PENTICTON - It’s going to take a collaborative, community effort to establish a housing for the city’s homeless.
That from Penticton mayor Andrew Jakubeit after a meeting held last week to explore options to resolve the city’s homeless plight.
There are concerns the numbers of homeless in the city is on the rise. Interested groups are trying to get some momentum and support towards resolving the homelessness issue through establishment of a low barrier shelter.
Jakubeit says none of the groups have yet formally approached the city.
"We do have a task force on affordable communities but our priority has always been with young families and the working poor so we can build our economy," he says. "A strong economy will lead to a strong community, which will create opportunities to create a low barrier shelter or some kind of accommodation for the city’s homeless.”
“But that doesn’t stop local community groups banding together to try and find a solution,” he adds.
"The concept of low barrier housing, and a business case for it, I would argue, is that it’s probably cheaper to create a home for them rather than have them out in the street using up emergency services resources and hospital emergency rooms,” Jakubeit says, noting homeless people encounter a number of health related issues due to life on the streets.
But Jakubeit says no one in the city has built a business case and a proposal that could be taken to higher levels of government for funding.
Governments are looking for partnerships, and not necessarily from governments at the municipal level, he adds, noting higher levels of government like to see buy-in at the community level.
The mayor says volunteers in the city are currently providing food and clothing at the Soupateria and efforts like Keep the Cold Off Penticton. Plus there is an emergency shelter now available to homeless people when temperature dips below -5 Celsius.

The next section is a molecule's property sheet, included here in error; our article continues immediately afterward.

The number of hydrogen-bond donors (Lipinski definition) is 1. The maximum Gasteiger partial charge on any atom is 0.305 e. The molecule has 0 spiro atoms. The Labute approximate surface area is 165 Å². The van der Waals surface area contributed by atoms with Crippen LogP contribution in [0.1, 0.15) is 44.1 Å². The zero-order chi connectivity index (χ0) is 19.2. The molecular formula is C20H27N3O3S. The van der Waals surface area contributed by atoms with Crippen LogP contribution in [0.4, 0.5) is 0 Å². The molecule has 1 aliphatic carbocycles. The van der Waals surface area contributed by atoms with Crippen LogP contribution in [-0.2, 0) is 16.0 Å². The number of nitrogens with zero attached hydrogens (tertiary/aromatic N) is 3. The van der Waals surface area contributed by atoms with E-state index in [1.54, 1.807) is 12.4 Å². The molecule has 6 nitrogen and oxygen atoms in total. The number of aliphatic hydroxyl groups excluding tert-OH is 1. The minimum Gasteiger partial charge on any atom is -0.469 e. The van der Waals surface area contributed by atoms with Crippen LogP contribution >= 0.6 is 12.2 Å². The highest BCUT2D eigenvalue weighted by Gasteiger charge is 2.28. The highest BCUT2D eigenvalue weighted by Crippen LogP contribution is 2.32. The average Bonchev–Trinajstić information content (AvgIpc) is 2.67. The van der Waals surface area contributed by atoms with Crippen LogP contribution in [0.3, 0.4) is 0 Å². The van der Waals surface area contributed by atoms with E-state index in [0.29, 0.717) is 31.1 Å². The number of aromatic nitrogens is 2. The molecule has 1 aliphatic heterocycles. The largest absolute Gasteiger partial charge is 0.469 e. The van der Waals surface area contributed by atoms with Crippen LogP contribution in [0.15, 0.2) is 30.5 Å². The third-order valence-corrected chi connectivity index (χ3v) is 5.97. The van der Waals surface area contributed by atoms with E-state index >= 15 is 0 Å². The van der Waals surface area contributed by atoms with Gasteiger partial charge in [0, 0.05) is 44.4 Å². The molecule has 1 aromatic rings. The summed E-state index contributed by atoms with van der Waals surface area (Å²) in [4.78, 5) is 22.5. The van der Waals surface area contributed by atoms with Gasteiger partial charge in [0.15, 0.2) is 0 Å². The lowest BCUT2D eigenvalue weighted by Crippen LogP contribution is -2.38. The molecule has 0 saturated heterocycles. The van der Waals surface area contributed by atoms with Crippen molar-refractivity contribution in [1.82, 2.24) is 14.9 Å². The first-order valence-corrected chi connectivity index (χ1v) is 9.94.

He says a low barrier shelter is a logical next step. He believes the city’s volunteers are reaching the “critical mass” needed to move forward to the next step.
“Someone has to champion it and someone has to provide a business case, and a manager to ensure the house rules of a shelter are adhered to,” Jakubeit adds. He says there would have to be liaisons with Interior Health and other levels of government throughout the process.
Jakubeit also notes there are obstacles that will need to be overcome before establishing a low barrier shelter, including where to locate one, and how to finance and staff it. He says there would also be a need for programs to help people deal with mental health and addiction issues.
He’s committed to working with various city non-profits who are trying to provide a solution or some programming. He says he’d like to see everyone together in the same room, because right now everyone is trying to solve the problem independently.
“If we can work together to figure out a collaborative solution, then we might get somewhere. Interior Health or the province might look at the entity coming out of that and get behind it,” he says.
Jakubeit would like to revisit the issue with a summit-like meeting in January. He’d like to see the city’s faith-based groups, non-profit organizations and individual residents meet together to narrow down a plan of action.
The mayor says he plans to contact the directors of the city’s charitable organizations later this week to begin building an agenda for a future meeting.
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